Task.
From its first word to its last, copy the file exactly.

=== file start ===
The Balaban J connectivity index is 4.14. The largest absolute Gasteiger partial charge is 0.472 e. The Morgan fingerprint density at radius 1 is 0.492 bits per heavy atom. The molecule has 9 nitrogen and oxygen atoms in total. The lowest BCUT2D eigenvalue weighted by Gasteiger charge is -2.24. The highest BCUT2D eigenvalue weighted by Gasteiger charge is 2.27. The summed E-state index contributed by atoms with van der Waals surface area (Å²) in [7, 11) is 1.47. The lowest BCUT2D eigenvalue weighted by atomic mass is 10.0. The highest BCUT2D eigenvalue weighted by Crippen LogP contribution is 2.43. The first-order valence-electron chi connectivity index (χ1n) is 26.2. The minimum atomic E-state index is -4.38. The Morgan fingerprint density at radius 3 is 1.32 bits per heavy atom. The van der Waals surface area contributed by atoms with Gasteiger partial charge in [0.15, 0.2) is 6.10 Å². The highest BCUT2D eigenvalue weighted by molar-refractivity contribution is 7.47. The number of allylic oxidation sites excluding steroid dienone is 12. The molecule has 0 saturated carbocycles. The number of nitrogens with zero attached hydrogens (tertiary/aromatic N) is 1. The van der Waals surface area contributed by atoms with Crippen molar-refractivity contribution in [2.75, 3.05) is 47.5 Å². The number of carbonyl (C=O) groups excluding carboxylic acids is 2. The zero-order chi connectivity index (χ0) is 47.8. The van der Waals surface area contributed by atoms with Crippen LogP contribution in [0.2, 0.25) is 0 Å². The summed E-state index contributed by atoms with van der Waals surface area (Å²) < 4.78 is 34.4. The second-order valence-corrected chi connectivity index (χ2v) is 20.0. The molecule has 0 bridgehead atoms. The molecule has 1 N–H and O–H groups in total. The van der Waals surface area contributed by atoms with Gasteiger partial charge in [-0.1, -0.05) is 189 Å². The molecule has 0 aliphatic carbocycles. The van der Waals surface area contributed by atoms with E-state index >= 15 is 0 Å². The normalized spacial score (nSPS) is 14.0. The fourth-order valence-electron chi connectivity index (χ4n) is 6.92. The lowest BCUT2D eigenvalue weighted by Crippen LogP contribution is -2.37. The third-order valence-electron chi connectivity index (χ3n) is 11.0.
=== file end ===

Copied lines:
The Balaban J connectivity index is 4.14. The largest absolute Gasteiger partial charge is 0.472 e. The Morgan fingerprint density at radius 1 is 0.492 bits per heavy atom. The molecule has 9 nitrogen and oxygen atoms in total. The lowest BCUT2D eigenvalue weighted by Gasteiger charge is -2.24. The highest BCUT2D eigenvalue weighted by Gasteiger charge is 2.27. The summed E-state index contributed by atoms with van der Waals surface area (Å²) in [7, 11) is 1.47. The lowest BCUT2D eigenvalue weighted by atomic mass is 10.0. The highest BCUT2D eigenvalue weighted by Crippen LogP contribution is 2.43. The first-order valence-electron chi connectivity index (χ1n) is 26.2. The minimum atomic E-state index is -4.38. The Morgan fingerprint density at radius 3 is 1.32 bits per heavy atom. The van der Waals surface area contributed by atoms with Gasteiger partial charge in [0.15, 0.2) is 6.10 Å². The highest BCUT2D eigenvalue weighted by molar-refractivity contribution is 7.47. The number of allylic oxidation sites excluding steroid dienone is 12. The molecule has 0 saturated carbocycles. The number of nitrogens with zero attached hydrogens (tertiary/aromatic N) is 1. The van der Waals surface area contributed by atoms with Crippen molar-refractivity contribution in [2.75, 3.05) is 47.5 Å². The number of carbonyl (C=O) groups excluding carboxylic acids is 2. The zero-order chi connectivity index (χ0) is 47.8. The van der Waals surface area contributed by atoms with Crippen LogP contribution in [0.2, 0.25) is 0 Å². The summed E-state index contributed by atoms with van der Waals surface area (Å²) < 4.78 is 34.4. The second-order valence-corrected chi connectivity index (χ2v) is 20.0. The molecule has 0 bridgehead atoms. The molecule has 1 N–H and O–H groups in total. The van der Waals surface area contributed by atoms with Gasteiger partial charge in [-0.1, -0.05) is 189 Å². The molecule has 0 aliphatic carbocycles. The van der Waals surface area contributed by atoms with E-state index >= 15 is 0 Å². The normalized spacial score (nSPS) is 14.0. The fourth-order valence-electron chi connectivity index (χ4n) is 6.92. The lowest BCUT2D eigenvalue weighted by Crippen LogP contribution is -2.37. The third-order valence-electron chi connectivity index (χ3n) is 11.0.